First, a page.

A study by Grammarly examined 100 LinkedIn profiles and found that good grammar improved job prospects:
"Professionals with fewer grammar errors in their profiles achieved higher positions. Those who failed to progress to a director-level position within the first 10 years of their careers made 2.5 times as many grammar mistakes as their director-level colleagues.
"Fewer grammar errors correlate with more promotions. Professionals with one to four promotions over their 10-year careers made 45% more grammar errors than those with six to nine promotions in the same time frame.
"Fewer grammar errors associate with frequent job changes. Those who remained at the same company for more than 10 years made 20% more grammar mistakes than those who held six jobs in the same period. This could be explained in a couple of ways: People with better grammar may be more ambitious in their search for promising career opportunities, or job-hoppers may simply recheck their résumés between jobs."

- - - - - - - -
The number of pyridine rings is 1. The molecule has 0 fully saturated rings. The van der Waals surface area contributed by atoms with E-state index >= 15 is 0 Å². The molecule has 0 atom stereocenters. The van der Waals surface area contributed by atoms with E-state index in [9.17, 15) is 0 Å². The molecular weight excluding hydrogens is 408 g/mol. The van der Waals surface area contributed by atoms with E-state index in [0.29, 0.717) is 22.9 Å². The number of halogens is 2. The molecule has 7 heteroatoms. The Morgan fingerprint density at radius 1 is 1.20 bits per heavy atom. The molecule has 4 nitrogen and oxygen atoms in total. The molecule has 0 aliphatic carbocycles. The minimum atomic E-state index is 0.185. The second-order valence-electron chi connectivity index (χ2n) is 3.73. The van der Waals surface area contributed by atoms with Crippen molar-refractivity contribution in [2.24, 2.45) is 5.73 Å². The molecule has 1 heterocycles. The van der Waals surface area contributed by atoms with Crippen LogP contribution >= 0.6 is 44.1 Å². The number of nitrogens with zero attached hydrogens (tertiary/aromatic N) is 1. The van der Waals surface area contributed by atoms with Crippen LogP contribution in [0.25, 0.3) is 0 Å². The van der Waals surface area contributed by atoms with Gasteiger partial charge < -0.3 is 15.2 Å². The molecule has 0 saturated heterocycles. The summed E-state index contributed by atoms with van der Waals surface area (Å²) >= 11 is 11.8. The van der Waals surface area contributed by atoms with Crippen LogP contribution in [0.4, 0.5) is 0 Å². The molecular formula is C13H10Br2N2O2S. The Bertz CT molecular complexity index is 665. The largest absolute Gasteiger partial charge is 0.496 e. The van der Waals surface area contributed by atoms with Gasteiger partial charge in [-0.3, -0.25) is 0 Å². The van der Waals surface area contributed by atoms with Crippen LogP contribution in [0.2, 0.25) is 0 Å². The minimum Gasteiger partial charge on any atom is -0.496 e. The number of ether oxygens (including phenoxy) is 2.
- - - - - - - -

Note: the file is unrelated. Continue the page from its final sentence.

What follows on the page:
One-hundred is a small sample size, but the results aren't surprising. In another survey, 11% of employers who checked applicants' social media posts did not hire them because of "poor communication skills." I might assume that included poor grammar.
Although few spelling mistakes were found on LinkedIn profiles, probably because of the spell-check feature, careless and grammatical errors could be a dealbreaker for your future employer.
- Review another student's LinkedIn profile. Do you find any errors? If so, how does this affect your opinion of him or her as a job candidate?
- Look at your Facebook page, if you have one. If you were a potential employer reviewing the page, what would be your impressions?
- Consider making changes to these sites and other social media spaces that employers may visit.